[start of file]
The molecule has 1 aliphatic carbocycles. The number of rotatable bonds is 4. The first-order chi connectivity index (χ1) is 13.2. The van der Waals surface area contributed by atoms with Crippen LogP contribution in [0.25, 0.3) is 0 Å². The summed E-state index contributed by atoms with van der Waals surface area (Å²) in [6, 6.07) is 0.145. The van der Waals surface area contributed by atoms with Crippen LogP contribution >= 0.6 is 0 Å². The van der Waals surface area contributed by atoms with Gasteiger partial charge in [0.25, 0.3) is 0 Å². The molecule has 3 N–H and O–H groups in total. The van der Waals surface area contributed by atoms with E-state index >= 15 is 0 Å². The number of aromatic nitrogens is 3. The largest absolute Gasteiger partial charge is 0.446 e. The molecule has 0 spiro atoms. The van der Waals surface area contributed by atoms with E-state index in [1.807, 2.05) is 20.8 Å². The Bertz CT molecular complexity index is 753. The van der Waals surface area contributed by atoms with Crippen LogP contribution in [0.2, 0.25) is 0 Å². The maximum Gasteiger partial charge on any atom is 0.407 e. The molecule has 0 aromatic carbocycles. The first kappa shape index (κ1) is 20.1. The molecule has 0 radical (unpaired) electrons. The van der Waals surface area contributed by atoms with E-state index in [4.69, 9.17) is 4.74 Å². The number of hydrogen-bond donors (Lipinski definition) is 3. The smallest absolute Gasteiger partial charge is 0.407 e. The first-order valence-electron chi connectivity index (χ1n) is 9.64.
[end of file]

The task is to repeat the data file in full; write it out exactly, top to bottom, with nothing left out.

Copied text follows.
The molecule has 1 aliphatic carbocycles. The number of rotatable bonds is 4. The first-order chi connectivity index (χ1) is 13.2. The van der Waals surface area contributed by atoms with Crippen LogP contribution in [0.25, 0.3) is 0 Å². The summed E-state index contributed by atoms with van der Waals surface area (Å²) in [6, 6.07) is 0.145. The van der Waals surface area contributed by atoms with Crippen LogP contribution >= 0.6 is 0 Å². The van der Waals surface area contributed by atoms with Gasteiger partial charge in [0.25, 0.3) is 0 Å². The molecule has 3 N–H and O–H groups in total. The van der Waals surface area contributed by atoms with E-state index >= 15 is 0 Å². The number of aromatic nitrogens is 3. The largest absolute Gasteiger partial charge is 0.446 e. The molecule has 0 spiro atoms. The van der Waals surface area contributed by atoms with E-state index in [1.807, 2.05) is 20.8 Å². The Bertz CT molecular complexity index is 753. The van der Waals surface area contributed by atoms with Crippen LogP contribution in [0.2, 0.25) is 0 Å². The maximum Gasteiger partial charge on any atom is 0.407 e. The molecule has 0 aromatic carbocycles. The first kappa shape index (κ1) is 20.1. The molecule has 0 radical (unpaired) electrons. The van der Waals surface area contributed by atoms with E-state index in [4.69, 9.17) is 4.74 Å². The number of hydrogen-bond donors (Lipinski definition) is 3. The smallest absolute Gasteiger partial charge is 0.407 e. The first-order valence-electron chi connectivity index (χ1n) is 9.64.